The Canada Reads showdown is starting soon, here is another review, my obvious favorite so far.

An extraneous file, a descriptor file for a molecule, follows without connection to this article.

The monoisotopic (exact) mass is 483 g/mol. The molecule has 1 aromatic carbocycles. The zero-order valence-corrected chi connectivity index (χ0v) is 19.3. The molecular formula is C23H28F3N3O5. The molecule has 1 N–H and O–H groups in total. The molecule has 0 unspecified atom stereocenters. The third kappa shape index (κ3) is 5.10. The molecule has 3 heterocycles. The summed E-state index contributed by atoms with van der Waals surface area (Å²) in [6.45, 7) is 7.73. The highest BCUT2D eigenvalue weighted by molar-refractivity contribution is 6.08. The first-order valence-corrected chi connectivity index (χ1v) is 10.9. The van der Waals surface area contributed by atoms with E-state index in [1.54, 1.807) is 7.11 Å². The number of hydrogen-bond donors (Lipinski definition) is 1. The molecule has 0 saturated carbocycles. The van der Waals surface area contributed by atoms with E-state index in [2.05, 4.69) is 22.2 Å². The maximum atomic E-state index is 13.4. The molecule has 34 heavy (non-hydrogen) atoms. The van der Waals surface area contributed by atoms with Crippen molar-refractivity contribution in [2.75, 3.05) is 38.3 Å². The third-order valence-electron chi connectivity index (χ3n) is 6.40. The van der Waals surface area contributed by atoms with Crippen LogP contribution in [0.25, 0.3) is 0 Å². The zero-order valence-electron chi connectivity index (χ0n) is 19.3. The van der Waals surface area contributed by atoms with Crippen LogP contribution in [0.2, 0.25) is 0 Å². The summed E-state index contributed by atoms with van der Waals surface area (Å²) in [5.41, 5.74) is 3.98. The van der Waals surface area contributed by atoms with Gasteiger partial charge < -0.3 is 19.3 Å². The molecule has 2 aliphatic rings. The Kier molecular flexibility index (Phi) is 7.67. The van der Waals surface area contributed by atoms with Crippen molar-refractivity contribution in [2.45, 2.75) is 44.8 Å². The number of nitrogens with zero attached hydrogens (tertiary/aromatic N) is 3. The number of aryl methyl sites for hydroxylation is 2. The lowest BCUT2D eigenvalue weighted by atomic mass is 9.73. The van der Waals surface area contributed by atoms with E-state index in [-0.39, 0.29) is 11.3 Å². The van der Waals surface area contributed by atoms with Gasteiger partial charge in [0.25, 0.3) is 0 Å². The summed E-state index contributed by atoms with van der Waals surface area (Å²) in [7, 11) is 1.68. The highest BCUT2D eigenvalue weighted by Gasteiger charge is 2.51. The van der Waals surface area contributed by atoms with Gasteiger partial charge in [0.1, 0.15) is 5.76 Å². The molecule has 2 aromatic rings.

It was refreshing to be invited along on a journey through a life instead of being an audience to a lecture on life. Through the authors eyes a gay male in a increasingly strict religious society I was witness to this societal change of ideal and how devastating it can be to a persons identity, permanently scarring the soul. The author who’s facing his own challenges, being gay and finding where he fits in the world is a perfect narrator of this story. A story that needs to be told from a person seen as an outsider of his own culture, he knows how the rest of his adopted Canadian culture sees the conflicts and he expresses this throughout the novel, as he distances himself from his family whose ideologies are changing and are becoming foreign to him. This story can be applied to many cultures and times through history when the young have moved away from home or homeland to set up a new life elsewhere either because of conflict or change of view. If we look into the past of our own country or family, this idea is repeated over and over. We can see it in the aboriginal history in Canada, and the immigrant experience. Thank you Kamal Al-Solaylee.